China 'Must Press' North Korea

A day after North Korea's bombardment of a South Korean island, China is asked to keep its wayward ally in check.
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South Korean soldiers salute in front of a memorial altar for two killed marines south of Seoul, Nov. 24, 2010.
South Korean soldiers salute in front of a memorial altar for two killed marines south of Seoul, Nov. 24, 2010.

China came under pressure Wednesday to rein in North Korea a day after it launched an artillery attack on a South Korean border island that triggered the deployment of a U.S. aircraft carrier group off the tense peninsula's waters.

South Korea said the bombardment of Yeonpyeong island near the disputed inter-Korean Yellow Sea border left two civilians dead in addition to reports Tuesday that two marines were killed and 18 others injured.

Amid calls from South Koreans to take harsher measures against Pyongyang, President Lee Myung-Bak's administration moved to suspend promised flood aid to its northern neighbor and deploy more artillery on Yeonpyeong following the first shelling attack on civilians since the 1950-53 Korean War.

Seoul has already called off talks on reuniting families split since the war.

U.S. President Barack Obama telephoned Lee late Tuesday to declare that the United States "stands shoulder to shoulder" with South Korea, home to 28,500 U.S. troops, a White House statement said.

The two leaders agreed to hold joint military exercises as a first response to the deadly shelling.

The nuclear-powered USS George Washington, with 75 warplanes and a crew of more than 6,000, left a naval base south of Tokyo to join exercises with South Korea from Sunday to the following Wednesday, U.S. officials in Seoul said.

It was seen as a signal to China that American presence in the region would be stepped up unless Pyongyang behaves.

"Signal of deterrence"

Chairman of the U.S. Joint Chiefs of Staff Admiral Mike Mullen, in interviews with U.S. television networks, said the exercises were long planned but meant to send a "very strong signal of deterrence."

"We're very focused on restraint, not letting this thing get out of control. The South Koreans so far have responded that way. Nobody wants this thing to turn into a conflict," he said.

Mullen said the United States was working with allies on ways to respond to the North Korean strike, but said, "It's very important for China to lead."

"The one country that has influence in Pyongyang is China, and so their leadership is absolutely critical," he said.

U.S. State Department spokesman Philip Crowley said China should use its influence to get North Korea to cease what he called its provocative behavior.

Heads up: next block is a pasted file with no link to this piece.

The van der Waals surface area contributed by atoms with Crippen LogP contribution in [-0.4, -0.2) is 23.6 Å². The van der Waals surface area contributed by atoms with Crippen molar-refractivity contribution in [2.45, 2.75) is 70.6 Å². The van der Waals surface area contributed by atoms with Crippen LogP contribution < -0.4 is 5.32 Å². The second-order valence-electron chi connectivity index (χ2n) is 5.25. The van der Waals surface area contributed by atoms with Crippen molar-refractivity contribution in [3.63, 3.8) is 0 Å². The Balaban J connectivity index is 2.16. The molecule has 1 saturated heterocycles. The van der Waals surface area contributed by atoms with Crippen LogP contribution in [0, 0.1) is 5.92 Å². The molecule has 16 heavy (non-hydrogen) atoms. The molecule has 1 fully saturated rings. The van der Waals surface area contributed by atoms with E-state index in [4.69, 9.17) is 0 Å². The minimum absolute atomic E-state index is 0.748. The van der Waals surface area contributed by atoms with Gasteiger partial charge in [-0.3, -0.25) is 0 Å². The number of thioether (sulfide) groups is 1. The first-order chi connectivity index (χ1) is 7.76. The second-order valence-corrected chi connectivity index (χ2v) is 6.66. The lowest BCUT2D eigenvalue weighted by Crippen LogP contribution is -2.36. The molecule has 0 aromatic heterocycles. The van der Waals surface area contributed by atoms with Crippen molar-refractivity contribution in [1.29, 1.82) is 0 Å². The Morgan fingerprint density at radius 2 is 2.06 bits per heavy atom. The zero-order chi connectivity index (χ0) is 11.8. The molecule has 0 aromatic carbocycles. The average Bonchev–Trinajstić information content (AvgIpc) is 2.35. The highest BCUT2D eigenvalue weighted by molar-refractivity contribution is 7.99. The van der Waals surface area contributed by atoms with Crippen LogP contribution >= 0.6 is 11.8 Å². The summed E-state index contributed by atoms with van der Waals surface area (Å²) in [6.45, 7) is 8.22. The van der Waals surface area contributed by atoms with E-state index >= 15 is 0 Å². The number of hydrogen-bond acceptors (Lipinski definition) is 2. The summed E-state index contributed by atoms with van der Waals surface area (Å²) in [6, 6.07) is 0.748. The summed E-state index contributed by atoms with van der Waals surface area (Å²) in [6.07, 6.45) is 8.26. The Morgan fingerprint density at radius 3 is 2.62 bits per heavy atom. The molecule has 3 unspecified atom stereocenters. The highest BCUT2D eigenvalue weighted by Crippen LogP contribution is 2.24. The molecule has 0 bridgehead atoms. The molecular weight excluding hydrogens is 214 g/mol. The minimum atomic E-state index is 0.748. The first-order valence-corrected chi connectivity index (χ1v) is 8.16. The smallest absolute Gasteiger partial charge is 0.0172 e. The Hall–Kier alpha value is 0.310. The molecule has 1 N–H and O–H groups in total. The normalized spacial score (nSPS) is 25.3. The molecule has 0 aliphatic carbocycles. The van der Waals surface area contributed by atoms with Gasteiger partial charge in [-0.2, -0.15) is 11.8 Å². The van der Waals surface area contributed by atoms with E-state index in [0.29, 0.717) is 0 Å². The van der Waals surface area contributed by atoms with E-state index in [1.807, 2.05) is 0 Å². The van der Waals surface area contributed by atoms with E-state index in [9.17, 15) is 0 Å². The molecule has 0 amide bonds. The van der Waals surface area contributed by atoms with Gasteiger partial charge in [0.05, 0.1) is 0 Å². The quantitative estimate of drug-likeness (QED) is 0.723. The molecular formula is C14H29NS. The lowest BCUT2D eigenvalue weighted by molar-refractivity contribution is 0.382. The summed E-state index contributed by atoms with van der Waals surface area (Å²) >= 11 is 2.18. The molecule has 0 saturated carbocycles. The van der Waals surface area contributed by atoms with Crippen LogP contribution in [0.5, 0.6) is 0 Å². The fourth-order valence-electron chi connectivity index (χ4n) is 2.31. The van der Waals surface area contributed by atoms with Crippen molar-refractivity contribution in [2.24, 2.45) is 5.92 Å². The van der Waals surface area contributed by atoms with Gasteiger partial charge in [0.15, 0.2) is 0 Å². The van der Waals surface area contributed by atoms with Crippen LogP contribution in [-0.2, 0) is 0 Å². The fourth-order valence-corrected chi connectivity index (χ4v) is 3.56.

"China is pivotal to moving North Korea in a fundamentally different direction," he told reporters.

U.S. diplomats have conveyed that message to Chinese officials, he said.

But Crowley said the United States believed the North Korean attack was an isolated action.

"This was, in our view, a one-off, premeditated act," he said. "Without getting into intelligence matters, we don't see that North Korea is ... preparing for an extended military confrontation."

Tougher sanctions

Japan's Prime Minister Naoto Kan also asked China to use its influence over North Korea as Tokyo hinted toughening of sanctions against Pyongyang.

Kan held telephone talks with South Korean President Lee and underlined Japan's strong ties with Seoul and Washington.

"We should ask China, which has significant influence over North Korea, to make efforts to jointly restrain North Korean actions," Kan said as a Japanese cabinet task force was set up in response to Tuesday's attack.

"It has created extreme concerns in not only South Korea but also East Asia, including Japan," he said.

Australian Foreign Minister Kevin Rudd said it was "important now for China to bring all of its influence to bear on North Korea."

China is North Korea's main ally and biggest aid provider. It fears any regime collapse in its neighboring country could draw a flood of refugees.

In a statement late Wednesday, China's foreign ministry expressed regret for the "casualties and property losses" following the North Korean attack and asked both sides "to retain calm and restraint."

It urged North and South Korea to engage in talks as quickly as possible to avoid an escalation of tensions.

China "opposes any actions harmful to the peace and stability" of the Korean peninsula, the statement said.

Muted reaction

China did not single out North Korea for condemnation like the other governments in the region.

Beijing's muted reaction has echoed its response when the North was blamed for torpedoing a South Korean warship in March, killing 46 sailors.

North Korea maintains that Seoul provoked the artillery attack by firing into the North's territory.

The firing came after North Korea's disclosure of an apparently operational uranium enrichment plant, a potential way of building a nuclear bomb.

It also comes as North Korea prepares for an eventual succession from Kim Jong Il to his youngest son Jong Un.

Mullen, the U.S. military's top officer, said the attack could be "tied we think to the succession of this young 27-year-old who's going to take over at some point in the future."

Reported by Radio Free Asia's Korean service and news agencies. Written in English by Parameswaran Ponnudurai.






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